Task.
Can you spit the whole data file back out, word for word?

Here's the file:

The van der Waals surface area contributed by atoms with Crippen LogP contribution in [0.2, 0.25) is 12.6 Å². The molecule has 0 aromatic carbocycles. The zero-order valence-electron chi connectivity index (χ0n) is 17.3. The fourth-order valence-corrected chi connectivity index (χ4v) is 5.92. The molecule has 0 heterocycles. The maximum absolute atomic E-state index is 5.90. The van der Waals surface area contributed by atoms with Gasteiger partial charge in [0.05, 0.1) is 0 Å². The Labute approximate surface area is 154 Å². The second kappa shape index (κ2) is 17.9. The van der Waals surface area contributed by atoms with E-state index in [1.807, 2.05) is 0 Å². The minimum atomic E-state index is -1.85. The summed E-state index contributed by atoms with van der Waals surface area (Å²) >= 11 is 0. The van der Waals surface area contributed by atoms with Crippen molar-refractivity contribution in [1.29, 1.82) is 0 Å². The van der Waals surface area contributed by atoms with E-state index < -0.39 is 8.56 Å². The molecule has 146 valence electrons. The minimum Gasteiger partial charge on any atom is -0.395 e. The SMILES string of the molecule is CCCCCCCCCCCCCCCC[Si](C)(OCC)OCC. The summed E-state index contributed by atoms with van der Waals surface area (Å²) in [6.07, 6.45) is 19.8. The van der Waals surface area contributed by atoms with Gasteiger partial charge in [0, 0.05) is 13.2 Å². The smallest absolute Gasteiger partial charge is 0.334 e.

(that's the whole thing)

The van der Waals surface area contributed by atoms with Crippen LogP contribution in [0.2, 0.25) is 12.6 Å². The molecule has 0 aromatic carbocycles. The zero-order valence-electron chi connectivity index (χ0n) is 17.3. The fourth-order valence-corrected chi connectivity index (χ4v) is 5.92. The molecule has 0 heterocycles. The maximum absolute atomic E-state index is 5.90. The van der Waals surface area contributed by atoms with Gasteiger partial charge in [0.05, 0.1) is 0 Å². The Labute approximate surface area is 154 Å². The second kappa shape index (κ2) is 17.9. The van der Waals surface area contributed by atoms with E-state index in [1.807, 2.05) is 0 Å². The minimum atomic E-state index is -1.85. The summed E-state index contributed by atoms with van der Waals surface area (Å²) >= 11 is 0. The van der Waals surface area contributed by atoms with Crippen molar-refractivity contribution in [1.29, 1.82) is 0 Å². The van der Waals surface area contributed by atoms with E-state index < -0.39 is 8.56 Å². The molecule has 146 valence electrons. The minimum Gasteiger partial charge on any atom is -0.395 e. The SMILES string of the molecule is CCCCCCCCCCCCCCCC[Si](C)(OCC)OCC. The summed E-state index contributed by atoms with van der Waals surface area (Å²) in [6.07, 6.45) is 19.8. The van der Waals surface area contributed by atoms with Gasteiger partial charge in [0, 0.05) is 13.2 Å². The smallest absolute Gasteiger partial charge is 0.334 e.